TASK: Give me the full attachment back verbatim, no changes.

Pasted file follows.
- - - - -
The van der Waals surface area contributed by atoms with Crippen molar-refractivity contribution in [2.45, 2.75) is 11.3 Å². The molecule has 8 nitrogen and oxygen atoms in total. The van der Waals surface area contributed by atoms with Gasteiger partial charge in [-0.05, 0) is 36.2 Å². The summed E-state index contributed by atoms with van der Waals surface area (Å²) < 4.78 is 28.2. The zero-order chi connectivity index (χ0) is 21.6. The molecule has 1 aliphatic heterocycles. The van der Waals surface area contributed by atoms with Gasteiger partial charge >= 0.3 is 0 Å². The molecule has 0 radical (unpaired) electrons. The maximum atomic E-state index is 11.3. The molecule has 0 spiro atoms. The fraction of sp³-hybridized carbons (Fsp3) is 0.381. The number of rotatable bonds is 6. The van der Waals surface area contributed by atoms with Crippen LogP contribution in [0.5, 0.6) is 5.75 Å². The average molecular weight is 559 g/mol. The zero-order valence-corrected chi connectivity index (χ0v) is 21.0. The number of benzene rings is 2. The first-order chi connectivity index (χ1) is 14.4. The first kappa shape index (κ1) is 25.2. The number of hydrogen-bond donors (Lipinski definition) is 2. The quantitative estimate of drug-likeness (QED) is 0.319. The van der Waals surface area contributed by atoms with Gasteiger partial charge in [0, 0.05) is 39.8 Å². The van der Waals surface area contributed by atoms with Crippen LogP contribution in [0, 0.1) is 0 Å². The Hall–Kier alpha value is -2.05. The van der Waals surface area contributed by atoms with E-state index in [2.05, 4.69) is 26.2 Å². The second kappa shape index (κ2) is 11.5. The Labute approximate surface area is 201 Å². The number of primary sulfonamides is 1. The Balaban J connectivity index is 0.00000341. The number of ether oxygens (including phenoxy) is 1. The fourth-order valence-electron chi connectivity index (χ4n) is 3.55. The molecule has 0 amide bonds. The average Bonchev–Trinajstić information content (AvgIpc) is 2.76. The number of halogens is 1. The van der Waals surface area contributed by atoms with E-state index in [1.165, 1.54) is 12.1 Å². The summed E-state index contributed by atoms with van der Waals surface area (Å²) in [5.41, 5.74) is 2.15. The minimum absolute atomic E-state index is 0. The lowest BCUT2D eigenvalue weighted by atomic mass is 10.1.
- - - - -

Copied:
The van der Waals surface area contributed by atoms with Crippen molar-refractivity contribution in [2.45, 2.75) is 11.3 Å². The molecule has 8 nitrogen and oxygen atoms in total. The van der Waals surface area contributed by atoms with Gasteiger partial charge in [-0.05, 0) is 36.2 Å². The summed E-state index contributed by atoms with van der Waals surface area (Å²) < 4.78 is 28.2. The zero-order chi connectivity index (χ0) is 21.6. The molecule has 1 aliphatic heterocycles. The van der Waals surface area contributed by atoms with Gasteiger partial charge >= 0.3 is 0 Å². The molecule has 0 radical (unpaired) electrons. The maximum atomic E-state index is 11.3. The molecule has 0 spiro atoms. The fraction of sp³-hybridized carbons (Fsp3) is 0.381. The number of rotatable bonds is 6. The van der Waals surface area contributed by atoms with Crippen LogP contribution in [0.5, 0.6) is 5.75 Å². The average molecular weight is 559 g/mol. The zero-order valence-corrected chi connectivity index (χ0v) is 21.0. The number of benzene rings is 2. The first-order chi connectivity index (χ1) is 14.4. The first kappa shape index (κ1) is 25.2. The number of hydrogen-bond donors (Lipinski definition) is 2. The quantitative estimate of drug-likeness (QED) is 0.319. The van der Waals surface area contributed by atoms with Gasteiger partial charge in [0, 0.05) is 39.8 Å². The van der Waals surface area contributed by atoms with Crippen LogP contribution in [0, 0.1) is 0 Å². The Hall–Kier alpha value is -2.05. The van der Waals surface area contributed by atoms with E-state index in [2.05, 4.69) is 26.2 Å². The second kappa shape index (κ2) is 11.5. The Labute approximate surface area is 201 Å². The number of primary sulfonamides is 1. The Balaban J connectivity index is 0.00000341. The number of ether oxygens (including phenoxy) is 1. The fourth-order valence-electron chi connectivity index (χ4n) is 3.55. The molecule has 0 amide bonds. The average Bonchev–Trinajstić information content (AvgIpc) is 2.76. The number of halogens is 1. The van der Waals surface area contributed by atoms with E-state index in [1.165, 1.54) is 12.1 Å². The summed E-state index contributed by atoms with van der Waals surface area (Å²) in [5.41, 5.74) is 2.15. The minimum absolute atomic E-state index is 0. The lowest BCUT2D eigenvalue weighted by atomic mass is 10.1.